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Friedrich Nietzche Biography

Friedrich Nietzche was born in Rocken. He spent much of his time alone, reading the Bible. Nietzsche’s father died in 1849. The young man withdrew deeper into religion. Friedrich received a scholarship to Schulpforta, an elite prepatory school with only 200 students, in October 1858. The scholarship as intended to fund Nietzche’s training for the clergy. His mother, Franziska, and his young sister, Elizabeth, are dedicated to Friedrich’s success, certain of his future. At the age of 18,Nietzsche lost his faith in traditional religion. His faith received a fatal blow when he found philosophy.

In 1865 Nietzsche discovered Schopenhauer’s World as Will and Idea. The work forever challenged Nietzsche’s view of the world. Schopenhauer’s philosophy was rather dark for its time; it became a part of Nietzsche’s world-view was it was well suited to his nature. It seemed as if Schopenhauer were addressing me personally. I felt his enthusiasm, and seemed to see him before me. Every line cried aloud for renunciation, denial, and resignation. -Nietzsche Nietzche was conscripted into the military at the age of 23. While he had hoped to avoid the draft, he had no such luck.

He was not destined to be in the military however, soon falling from a horse. Nietzsche’s shoulder and chest were injured, possibly torn muscles, and he was released from service having not yet complete training. Curiously, Nietzsche continued to idealize the military and its orderly way of life despite not wanting to serve in the army. His respect for the individual gave at times to a need for order. The University of Basle appointed Nietzsche to a chair when he was 25 years old. As a professor of classical philology, Nietzsche spent days lecturing and analyzing Latin and Greek works.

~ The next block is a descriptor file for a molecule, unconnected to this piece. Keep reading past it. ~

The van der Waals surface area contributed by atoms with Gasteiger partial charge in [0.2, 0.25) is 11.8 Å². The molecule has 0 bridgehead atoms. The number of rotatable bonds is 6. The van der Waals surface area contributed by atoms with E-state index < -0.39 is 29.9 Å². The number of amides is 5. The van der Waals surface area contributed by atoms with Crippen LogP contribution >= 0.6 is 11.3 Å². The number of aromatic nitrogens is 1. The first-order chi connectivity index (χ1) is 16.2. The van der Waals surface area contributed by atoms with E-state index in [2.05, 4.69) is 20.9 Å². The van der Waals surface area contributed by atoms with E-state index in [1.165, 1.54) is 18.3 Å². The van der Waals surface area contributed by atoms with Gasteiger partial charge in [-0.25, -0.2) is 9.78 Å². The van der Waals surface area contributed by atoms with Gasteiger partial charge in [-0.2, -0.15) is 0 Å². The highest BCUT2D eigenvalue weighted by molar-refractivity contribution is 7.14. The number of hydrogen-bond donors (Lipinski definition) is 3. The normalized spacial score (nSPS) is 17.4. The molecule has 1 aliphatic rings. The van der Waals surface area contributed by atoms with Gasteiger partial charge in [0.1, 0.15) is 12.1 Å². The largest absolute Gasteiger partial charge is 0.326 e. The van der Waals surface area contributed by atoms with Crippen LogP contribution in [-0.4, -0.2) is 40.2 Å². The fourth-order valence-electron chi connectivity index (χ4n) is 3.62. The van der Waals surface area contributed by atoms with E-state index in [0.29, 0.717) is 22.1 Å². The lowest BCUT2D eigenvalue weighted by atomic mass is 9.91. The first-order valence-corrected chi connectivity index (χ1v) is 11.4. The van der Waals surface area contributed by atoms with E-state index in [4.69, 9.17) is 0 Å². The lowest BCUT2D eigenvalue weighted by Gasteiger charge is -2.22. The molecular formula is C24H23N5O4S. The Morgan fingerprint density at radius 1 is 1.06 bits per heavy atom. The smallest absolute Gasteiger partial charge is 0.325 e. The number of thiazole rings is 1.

He later recalled this as a most unheroic contribution to mankind, wishing he had pursued a more active and socially valuable career, such as medicine. Nietzsche never was satisfied with his own value. In 1869, composer Richard Wagner invited Nietzsche to spend a winter holiday with him in Tribschen. Wagner was living with another man’s wife and was not known for his conformity. Somehow, Wagner appealed to Nietzsche’s sense of adventure. Nietzsche was so taken by Wagner that he decided his first book would be a tribute to Wagner’s music. Unfortunately, the writing this work was delayed by war in 1870, when Germany and France went to war

Still romanticizing the life of soldiers, Nietzsche went to volunteer for military service. This time the army refused him due to his poor eyesight, in addition to his weak upper body. Nietzsche found it possible to serve as a medic, allowing him as close to medicine as his nature would ever allow. As he quickly learned, Nietzsche did not like the sight of blood, and the suffering of others made him ill. He eventually fell ill, possibly due to stress, and was sent home. The Birth of Tragedy out of the Spirit of Music was published in 1872.

With the publication of The Birth of Tragedy, Nietzsche returned to Baasle to lecture. The work became a subject of ridicule in academic circles, but the nobility and nationalists loved it. Nietzsche became a celebrity, standing he put to work on behalf of his friend Wagner. The two men were able to convince the government to fund the construction of the Bayreuth theatre, which would feature Wagner’s works. The Bayreuth was completed in 1876. On August 12, 1876, the Emperor arrived to hear Wagner’s The Ring of Nibelung, a work Wagner considered his masterpiece. To his dismay, Nietzsche found he hated the work.

He made an excuse to depart, and promptly took a vacation to reconsider his opinion of Wagner’s music and Prussian culture in general. At least Nietzsche was not alone: the long multi-day performance proved a failure financially and in terms of attendance. Wagner’s public star fadedat least for a bit. Physically and mentally, Nietzsche collapsed in 1879. He was certain death was near and even arranged his funeral with his sister’s assistance. Nietzsche recovered from this primarily emotional collapse, but he knew that he had come close to death. The experience changed Nietzsche for a time.